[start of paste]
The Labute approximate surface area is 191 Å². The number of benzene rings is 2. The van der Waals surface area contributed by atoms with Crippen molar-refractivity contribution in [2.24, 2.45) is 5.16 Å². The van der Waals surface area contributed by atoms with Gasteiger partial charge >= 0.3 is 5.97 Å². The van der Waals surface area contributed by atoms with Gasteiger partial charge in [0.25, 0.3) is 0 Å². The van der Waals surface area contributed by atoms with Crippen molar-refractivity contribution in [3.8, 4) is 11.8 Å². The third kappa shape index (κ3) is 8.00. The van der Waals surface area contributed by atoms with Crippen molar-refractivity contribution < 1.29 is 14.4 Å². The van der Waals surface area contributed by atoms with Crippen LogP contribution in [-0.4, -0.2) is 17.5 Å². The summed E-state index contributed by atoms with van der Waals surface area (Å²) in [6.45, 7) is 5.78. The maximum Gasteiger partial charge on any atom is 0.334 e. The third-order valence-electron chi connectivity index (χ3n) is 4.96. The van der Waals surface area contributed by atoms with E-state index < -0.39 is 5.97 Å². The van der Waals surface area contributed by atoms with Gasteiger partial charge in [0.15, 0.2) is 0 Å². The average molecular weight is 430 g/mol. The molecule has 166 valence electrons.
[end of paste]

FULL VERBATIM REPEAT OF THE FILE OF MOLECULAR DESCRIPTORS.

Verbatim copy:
The Labute approximate surface area is 191 Å². The number of benzene rings is 2. The van der Waals surface area contributed by atoms with Crippen molar-refractivity contribution in [2.24, 2.45) is 5.16 Å². The van der Waals surface area contributed by atoms with Gasteiger partial charge >= 0.3 is 5.97 Å². The van der Waals surface area contributed by atoms with Gasteiger partial charge in [0.25, 0.3) is 0 Å². The van der Waals surface area contributed by atoms with Crippen molar-refractivity contribution in [3.8, 4) is 11.8 Å². The third kappa shape index (κ3) is 8.00. The van der Waals surface area contributed by atoms with Crippen molar-refractivity contribution < 1.29 is 14.4 Å². The van der Waals surface area contributed by atoms with Crippen LogP contribution in [-0.4, -0.2) is 17.5 Å². The summed E-state index contributed by atoms with van der Waals surface area (Å²) in [6.45, 7) is 5.78. The maximum Gasteiger partial charge on any atom is 0.334 e. The third-order valence-electron chi connectivity index (χ3n) is 4.96. The van der Waals surface area contributed by atoms with E-state index < -0.39 is 5.97 Å². The van der Waals surface area contributed by atoms with Gasteiger partial charge in [0.15, 0.2) is 0 Å². The average molecular weight is 430 g/mol. The molecule has 166 valence electrons.